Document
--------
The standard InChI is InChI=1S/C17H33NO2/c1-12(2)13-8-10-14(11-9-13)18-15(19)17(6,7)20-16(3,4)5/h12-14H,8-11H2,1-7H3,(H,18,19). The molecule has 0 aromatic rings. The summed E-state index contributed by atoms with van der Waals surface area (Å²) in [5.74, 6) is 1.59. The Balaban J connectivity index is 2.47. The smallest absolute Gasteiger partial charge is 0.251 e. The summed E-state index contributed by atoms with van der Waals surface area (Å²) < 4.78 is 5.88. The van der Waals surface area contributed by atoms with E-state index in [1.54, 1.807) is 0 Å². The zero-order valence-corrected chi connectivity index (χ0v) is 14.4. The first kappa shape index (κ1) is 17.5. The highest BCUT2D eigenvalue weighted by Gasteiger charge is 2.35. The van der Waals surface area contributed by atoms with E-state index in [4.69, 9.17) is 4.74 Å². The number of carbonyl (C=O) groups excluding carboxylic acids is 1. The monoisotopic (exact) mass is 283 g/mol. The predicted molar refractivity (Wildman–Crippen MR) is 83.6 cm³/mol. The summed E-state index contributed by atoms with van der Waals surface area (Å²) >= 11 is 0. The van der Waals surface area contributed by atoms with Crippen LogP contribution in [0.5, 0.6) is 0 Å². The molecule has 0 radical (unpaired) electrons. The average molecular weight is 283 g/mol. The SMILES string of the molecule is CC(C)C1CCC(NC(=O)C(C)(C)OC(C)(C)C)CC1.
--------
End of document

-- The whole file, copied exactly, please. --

The standard InChI is InChI=1S/C17H33NO2/c1-12(2)13-8-10-14(11-9-13)18-15(19)17(6,7)20-16(3,4)5/h12-14H,8-11H2,1-7H3,(H,18,19). The molecule has 0 aromatic rings. The summed E-state index contributed by atoms with van der Waals surface area (Å²) in [5.74, 6) is 1.59. The Balaban J connectivity index is 2.47. The smallest absolute Gasteiger partial charge is 0.251 e. The summed E-state index contributed by atoms with van der Waals surface area (Å²) < 4.78 is 5.88. The van der Waals surface area contributed by atoms with E-state index in [1.54, 1.807) is 0 Å². The zero-order valence-corrected chi connectivity index (χ0v) is 14.4. The first kappa shape index (κ1) is 17.5. The highest BCUT2D eigenvalue weighted by Gasteiger charge is 2.35. The van der Waals surface area contributed by atoms with E-state index in [4.69, 9.17) is 4.74 Å². The number of carbonyl (C=O) groups excluding carboxylic acids is 1. The monoisotopic (exact) mass is 283 g/mol. The predicted molar refractivity (Wildman–Crippen MR) is 83.6 cm³/mol. The summed E-state index contributed by atoms with van der Waals surface area (Å²) >= 11 is 0. The van der Waals surface area contributed by atoms with Crippen LogP contribution in [0.5, 0.6) is 0 Å². The molecule has 0 radical (unpaired) electrons. The average molecular weight is 283 g/mol. The SMILES string of the molecule is CC(C)C1CCC(NC(=O)C(C)(C)OC(C)(C)C)CC1.